Are there really Jews, readers of The Journal, who believe that?
It's what we read and hear from anti-Semitic hate groups. It's Nazi propaganda that the millions of men, women and children Hitler tortured and murdered in a planned, methodical, barbaric and premeditated manner were somehow an inferior race of uneducated humans.
Obviously, your readership includes many stupid or ignorant readers, but how could you print such a comment? What an insult to the memory of all the doctors, professors, musicians, artists and millions of others just like "Name Withheld" who were exterminated just because they were Jewish.
AIPAC Not 'Silent'
Ron Kampeas and Matthew Berger of the Jewish Telegraphic Agency got it wrong in their characterization of the American Israel Public Affairs Committee (AIPAC) role in the Senate and House resolutions congratulating the Palestinian people on their recent elections ("Bush Mideast Plan Gets Tepid Response," Feb. 11).
These resolutions, which called upon the Palestinians to live up to their obligations to fight terror, were passed overwhelmingly with bipartisan support in both Houses. AIPAC was instrumental in the passage of these resolutions and was consulted in the early stages of the drafting of these resolutions.
For the authors of this article to imply that AIPAC was "silent" is preposterous. I would expect that the JTA would correct this mischaracterization.
This type of broad support does not happen by itself. Because AIPAC reflects the broad mainstream of the Jewish community, it is trusted by both Democrats and Republicans.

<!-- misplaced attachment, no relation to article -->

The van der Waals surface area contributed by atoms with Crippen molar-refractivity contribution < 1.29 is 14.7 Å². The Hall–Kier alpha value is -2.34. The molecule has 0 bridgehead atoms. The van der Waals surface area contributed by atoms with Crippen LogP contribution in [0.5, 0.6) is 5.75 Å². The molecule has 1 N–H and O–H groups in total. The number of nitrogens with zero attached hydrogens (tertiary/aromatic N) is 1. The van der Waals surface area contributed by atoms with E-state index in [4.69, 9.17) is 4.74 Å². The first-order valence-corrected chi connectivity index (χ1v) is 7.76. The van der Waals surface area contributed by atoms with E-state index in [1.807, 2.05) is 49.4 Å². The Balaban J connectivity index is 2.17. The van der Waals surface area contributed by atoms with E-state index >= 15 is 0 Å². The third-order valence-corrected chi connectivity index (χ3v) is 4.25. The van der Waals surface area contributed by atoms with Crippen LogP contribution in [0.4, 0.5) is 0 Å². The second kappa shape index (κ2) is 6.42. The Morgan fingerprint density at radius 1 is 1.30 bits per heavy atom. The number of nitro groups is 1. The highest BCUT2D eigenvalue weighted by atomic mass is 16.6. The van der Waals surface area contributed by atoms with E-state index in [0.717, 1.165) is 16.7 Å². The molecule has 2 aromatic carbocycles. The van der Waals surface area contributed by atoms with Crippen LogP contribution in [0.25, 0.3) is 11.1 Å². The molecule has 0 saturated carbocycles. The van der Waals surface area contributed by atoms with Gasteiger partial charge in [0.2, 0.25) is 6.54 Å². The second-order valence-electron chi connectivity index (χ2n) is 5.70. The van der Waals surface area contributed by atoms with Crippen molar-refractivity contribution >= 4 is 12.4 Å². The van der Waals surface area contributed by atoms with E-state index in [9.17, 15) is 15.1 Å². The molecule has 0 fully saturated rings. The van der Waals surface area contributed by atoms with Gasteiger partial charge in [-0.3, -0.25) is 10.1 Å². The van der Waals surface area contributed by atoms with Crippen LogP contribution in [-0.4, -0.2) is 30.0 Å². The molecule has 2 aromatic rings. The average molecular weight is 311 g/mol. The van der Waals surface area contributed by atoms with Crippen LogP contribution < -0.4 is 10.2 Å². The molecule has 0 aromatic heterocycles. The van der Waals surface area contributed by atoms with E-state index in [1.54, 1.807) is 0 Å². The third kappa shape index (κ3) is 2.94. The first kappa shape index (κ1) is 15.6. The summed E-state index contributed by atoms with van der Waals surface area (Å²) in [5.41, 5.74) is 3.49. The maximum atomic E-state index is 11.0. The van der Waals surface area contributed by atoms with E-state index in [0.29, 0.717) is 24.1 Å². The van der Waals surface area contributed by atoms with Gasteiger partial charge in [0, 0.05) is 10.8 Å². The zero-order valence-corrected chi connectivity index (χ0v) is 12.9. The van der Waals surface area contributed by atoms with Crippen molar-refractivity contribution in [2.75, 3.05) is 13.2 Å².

In the meantime, AIPAC looks forward to working with Congress on new legislation that will help the Palestinians take steps to dismantle the terrorist infrastructure and provide Israel with a sincere and credible partner capable of making progress toward peace.
CAIR Reality Check
Whoa! Time for a reality check. The Council on American Islamic Relations (CAIR) is not sweet and cuddly as presented by Stephen Krashen ("Letters," Feb. 18).
CAIR is an outgrowth of the Hamas group, the Islamic Association of Palestine, and is described by the FBI as engaging in propaganda for militants. Steve Pomerantz, former FBI chief of counterterrorism, concludes: "CAIR, its leaders and its activities give aid to international terrorist groups."
Sen. Charles Schumer [D-N.Y.] of the Senate Judiciary Subcommittee on Terrorism stated in 2003, "We know CAIR has ties to terrorism."
CAIR has recently (Dec. 30) been named in a trillion dollar suit filed in New York by the family of John P. O'Neill, former head of the counterterrorism division of the FBI and the world's foremost expert on Islamic terrorism.
It is encumbent upon the community to get informed and to do due diligence before unwarranted praise is attributed to such an organization. See www.anti-cair-net.org and www.danielpipes.org/article/394.
I read the Los Angeles [Times] Feb. 14 news item regarding The Federation "estimate of $4.6 million raised" with special interest, as I have served as a Federation staff and board member for many years.
Now retired and housed in a care facility because of health reasons and age (89), I do, however, retain a deep interest in both the Jewish and general community.